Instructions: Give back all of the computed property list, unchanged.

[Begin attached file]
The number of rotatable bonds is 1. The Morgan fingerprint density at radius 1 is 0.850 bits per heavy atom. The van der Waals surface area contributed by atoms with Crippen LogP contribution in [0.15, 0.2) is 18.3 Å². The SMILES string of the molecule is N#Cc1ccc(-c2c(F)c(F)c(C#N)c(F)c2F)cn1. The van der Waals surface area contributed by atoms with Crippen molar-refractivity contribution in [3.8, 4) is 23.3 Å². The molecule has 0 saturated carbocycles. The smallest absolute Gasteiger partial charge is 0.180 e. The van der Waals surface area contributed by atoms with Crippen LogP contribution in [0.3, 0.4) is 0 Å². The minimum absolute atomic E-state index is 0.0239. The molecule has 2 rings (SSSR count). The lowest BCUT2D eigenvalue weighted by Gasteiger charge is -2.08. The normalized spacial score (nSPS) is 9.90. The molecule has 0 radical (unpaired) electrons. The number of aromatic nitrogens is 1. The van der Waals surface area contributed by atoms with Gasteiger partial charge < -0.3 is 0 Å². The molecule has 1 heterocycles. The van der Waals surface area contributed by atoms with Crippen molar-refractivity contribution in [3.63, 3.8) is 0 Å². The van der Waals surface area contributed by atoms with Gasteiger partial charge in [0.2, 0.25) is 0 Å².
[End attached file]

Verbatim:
The number of rotatable bonds is 1. The Morgan fingerprint density at radius 1 is 0.850 bits per heavy atom. The van der Waals surface area contributed by atoms with Crippen LogP contribution in [0.15, 0.2) is 18.3 Å². The SMILES string of the molecule is N#Cc1ccc(-c2c(F)c(F)c(C#N)c(F)c2F)cn1. The van der Waals surface area contributed by atoms with Crippen molar-refractivity contribution in [3.8, 4) is 23.3 Å². The molecule has 0 saturated carbocycles. The smallest absolute Gasteiger partial charge is 0.180 e. The van der Waals surface area contributed by atoms with Crippen LogP contribution in [0.3, 0.4) is 0 Å². The minimum absolute atomic E-state index is 0.0239. The molecule has 2 rings (SSSR count). The lowest BCUT2D eigenvalue weighted by Gasteiger charge is -2.08. The normalized spacial score (nSPS) is 9.90. The molecule has 0 radical (unpaired) electrons. The number of aromatic nitrogens is 1. The van der Waals surface area contributed by atoms with Gasteiger partial charge < -0.3 is 0 Å². The molecule has 1 heterocycles. The van der Waals surface area contributed by atoms with Crippen molar-refractivity contribution in [3.63, 3.8) is 0 Å². The van der Waals surface area contributed by atoms with Gasteiger partial charge in [0.2, 0.25) is 0 Å².